After budget cuts, Johnston’s library perseveres


Libraries are incredibly important to the communities they serve.

Volunteers are incredibly important to the libraries they serve.

Following a decision by town government to cut the budget at the Marian J. Mohr Memorial Library, the need for volunteers, and patrons, has never been so great.

“With less budget, it's of course a challenge, but I'm confident we can find ways to give people what they need,” said library director Jon Anderson. “We were always looking for new ways to expand, rather than scale back service, and we may not be able to do everything we had hoped.”

Kathie Lombardo sat in the children’s department of the library on Tuesday morning, using scissors to cut shapes in orange construction paper.

Lombardo has been instrumental in crafting brightly colored, instructional bulletin board displays throughout the library.

“I was so impressed when I first started coming here,” she said, seated next to Children’s Librarian Meri Carney. “There are so many programs for children of all different ages.”

As a child, Lombardo loved her local library.

“When I was growing up, I lived in the library,” she recalled. “But I never had all the resources they have here.”

The town budget, approved last month, included increases for the fire, police and school departments.

As he implemented the town’s first property tax increase since 2017, Johnston Mayor Joseph M. Polisena said he was forced to make some cuts as well, to balance the budget.

The library budget faced a bigger cut than any other department. Anderson saw town funds shrink 17 percent, which equates to about $130,000 less funding this year than last.

After he presented his budget proposal, Polisena said several open positions in the library department will remain unfilled through 2022.

“The Library eliminated one full-time position, Assistant Director,” Anderson said this week. “Some part-time clerical positions that were vacant will remain unfilled.”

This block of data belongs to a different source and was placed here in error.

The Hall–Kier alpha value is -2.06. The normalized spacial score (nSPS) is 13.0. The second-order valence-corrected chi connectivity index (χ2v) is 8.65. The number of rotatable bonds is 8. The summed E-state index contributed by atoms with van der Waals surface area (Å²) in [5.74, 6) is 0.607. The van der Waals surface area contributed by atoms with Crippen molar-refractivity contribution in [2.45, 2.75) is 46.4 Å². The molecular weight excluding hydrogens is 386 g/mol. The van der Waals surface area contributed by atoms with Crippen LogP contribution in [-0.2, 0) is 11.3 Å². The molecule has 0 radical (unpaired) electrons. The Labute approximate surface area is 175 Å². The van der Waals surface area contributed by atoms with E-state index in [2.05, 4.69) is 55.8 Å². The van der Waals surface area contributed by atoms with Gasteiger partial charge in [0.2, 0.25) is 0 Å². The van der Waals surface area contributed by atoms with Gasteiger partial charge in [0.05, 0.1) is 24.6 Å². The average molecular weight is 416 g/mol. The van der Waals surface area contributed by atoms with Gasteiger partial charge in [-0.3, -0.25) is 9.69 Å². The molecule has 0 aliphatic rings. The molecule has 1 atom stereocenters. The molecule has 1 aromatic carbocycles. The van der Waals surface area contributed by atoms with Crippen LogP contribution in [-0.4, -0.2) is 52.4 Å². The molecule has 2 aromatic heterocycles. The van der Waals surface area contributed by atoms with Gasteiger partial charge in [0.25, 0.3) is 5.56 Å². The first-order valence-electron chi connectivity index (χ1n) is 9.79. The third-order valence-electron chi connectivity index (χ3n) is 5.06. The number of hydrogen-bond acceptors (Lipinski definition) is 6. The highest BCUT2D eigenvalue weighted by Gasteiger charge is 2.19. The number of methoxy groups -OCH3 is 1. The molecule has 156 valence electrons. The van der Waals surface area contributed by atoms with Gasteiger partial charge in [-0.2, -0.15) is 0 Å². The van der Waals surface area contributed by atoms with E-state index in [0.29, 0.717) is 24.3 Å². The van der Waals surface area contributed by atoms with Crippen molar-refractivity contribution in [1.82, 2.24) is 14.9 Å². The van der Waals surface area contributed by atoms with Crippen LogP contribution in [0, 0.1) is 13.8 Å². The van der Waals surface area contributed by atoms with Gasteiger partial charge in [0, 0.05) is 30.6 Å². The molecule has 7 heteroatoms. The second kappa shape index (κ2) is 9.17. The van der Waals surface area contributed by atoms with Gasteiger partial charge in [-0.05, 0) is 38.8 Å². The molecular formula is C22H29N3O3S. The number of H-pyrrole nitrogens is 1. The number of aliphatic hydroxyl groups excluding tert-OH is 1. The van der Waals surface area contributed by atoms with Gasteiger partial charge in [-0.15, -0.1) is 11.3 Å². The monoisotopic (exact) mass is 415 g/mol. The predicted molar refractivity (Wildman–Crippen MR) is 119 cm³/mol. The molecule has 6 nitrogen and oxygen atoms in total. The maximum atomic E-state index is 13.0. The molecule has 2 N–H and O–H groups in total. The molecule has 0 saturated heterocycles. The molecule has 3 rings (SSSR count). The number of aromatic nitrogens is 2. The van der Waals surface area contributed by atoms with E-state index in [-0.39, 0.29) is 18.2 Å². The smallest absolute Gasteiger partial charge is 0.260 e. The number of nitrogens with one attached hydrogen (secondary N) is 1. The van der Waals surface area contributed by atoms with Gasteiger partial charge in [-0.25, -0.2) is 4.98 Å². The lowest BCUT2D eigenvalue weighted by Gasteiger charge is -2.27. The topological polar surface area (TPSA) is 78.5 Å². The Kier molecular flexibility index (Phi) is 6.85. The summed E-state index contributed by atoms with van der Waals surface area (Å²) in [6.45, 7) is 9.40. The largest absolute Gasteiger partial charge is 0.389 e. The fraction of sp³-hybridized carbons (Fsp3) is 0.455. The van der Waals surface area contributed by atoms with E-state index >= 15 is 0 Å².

Finally fully reopened after the COVID pandemic, the library has seen print circulation drop by approximately half over the past year.

“Print circulation is falling off in all libraries,” he said, while giving a tour of the library facilities. “I’m sure it will increase again.”

The library has started hosting its reading program again, and story hours are back on the schedule.

The library’s full slate of programs, however, has yet to be finalized.

“Exactly what we do remains to be decided,” Anderson said. “I would like to hear from the public if there is anything they'd like us to do, and we'll try.”

Anderson remained optimistic, despite the budget cuts.

“We have to be positive and patient,” he said. “We’ll do the best we can with what we have.”

The library has 12 employees, six part-time and six full-time.

“We will definitely continue to provide the many programs and services described on our website, and hope to add to those,” Anderson said, reciting the library’s mission statement. “Our mission is still to provide resources ‘for patrons to gain enrichment, become informed, and pursue their goals’ and all library staff will work hard to satisfy that mission.”


For more information about programs at the Marian J. Mohr Memorial Library, visit


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